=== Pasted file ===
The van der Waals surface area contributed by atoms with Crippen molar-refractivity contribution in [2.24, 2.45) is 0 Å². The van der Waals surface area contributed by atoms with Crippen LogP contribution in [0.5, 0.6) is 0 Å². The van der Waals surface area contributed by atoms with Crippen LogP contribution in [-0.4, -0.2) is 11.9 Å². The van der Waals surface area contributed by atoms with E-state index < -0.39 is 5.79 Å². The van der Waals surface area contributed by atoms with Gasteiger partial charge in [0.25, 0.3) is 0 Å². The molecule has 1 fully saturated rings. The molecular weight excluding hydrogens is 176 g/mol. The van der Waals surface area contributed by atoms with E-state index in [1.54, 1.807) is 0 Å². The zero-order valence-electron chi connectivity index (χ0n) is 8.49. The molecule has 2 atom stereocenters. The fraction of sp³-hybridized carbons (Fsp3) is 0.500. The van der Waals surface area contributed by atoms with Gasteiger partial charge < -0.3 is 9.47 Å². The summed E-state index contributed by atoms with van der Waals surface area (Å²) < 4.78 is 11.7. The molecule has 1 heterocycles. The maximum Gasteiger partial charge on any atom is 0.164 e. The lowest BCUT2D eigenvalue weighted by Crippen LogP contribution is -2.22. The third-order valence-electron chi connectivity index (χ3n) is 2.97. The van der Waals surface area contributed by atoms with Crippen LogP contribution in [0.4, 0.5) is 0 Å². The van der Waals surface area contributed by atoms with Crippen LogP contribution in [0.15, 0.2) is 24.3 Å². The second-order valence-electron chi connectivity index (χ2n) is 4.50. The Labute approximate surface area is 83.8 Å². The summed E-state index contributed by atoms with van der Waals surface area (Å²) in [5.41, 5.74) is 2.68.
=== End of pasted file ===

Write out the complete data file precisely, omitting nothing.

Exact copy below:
The van der Waals surface area contributed by atoms with Crippen molar-refractivity contribution in [2.24, 2.45) is 0 Å². The van der Waals surface area contributed by atoms with Crippen LogP contribution in [0.5, 0.6) is 0 Å². The van der Waals surface area contributed by atoms with Crippen LogP contribution in [-0.4, -0.2) is 11.9 Å². The van der Waals surface area contributed by atoms with E-state index < -0.39 is 5.79 Å². The van der Waals surface area contributed by atoms with Gasteiger partial charge in [0.25, 0.3) is 0 Å². The molecule has 1 fully saturated rings. The molecular weight excluding hydrogens is 176 g/mol. The van der Waals surface area contributed by atoms with E-state index in [1.54, 1.807) is 0 Å². The zero-order valence-electron chi connectivity index (χ0n) is 8.49. The molecule has 2 atom stereocenters. The fraction of sp³-hybridized carbons (Fsp3) is 0.500. The van der Waals surface area contributed by atoms with Gasteiger partial charge < -0.3 is 9.47 Å². The summed E-state index contributed by atoms with van der Waals surface area (Å²) < 4.78 is 11.7. The molecule has 1 heterocycles. The maximum Gasteiger partial charge on any atom is 0.164 e. The lowest BCUT2D eigenvalue weighted by Crippen LogP contribution is -2.22. The third-order valence-electron chi connectivity index (χ3n) is 2.97. The van der Waals surface area contributed by atoms with Crippen LogP contribution in [0.4, 0.5) is 0 Å². The van der Waals surface area contributed by atoms with Crippen LogP contribution in [0.15, 0.2) is 24.3 Å². The second-order valence-electron chi connectivity index (χ2n) is 4.50. The Labute approximate surface area is 83.8 Å². The summed E-state index contributed by atoms with van der Waals surface area (Å²) in [5.41, 5.74) is 2.68.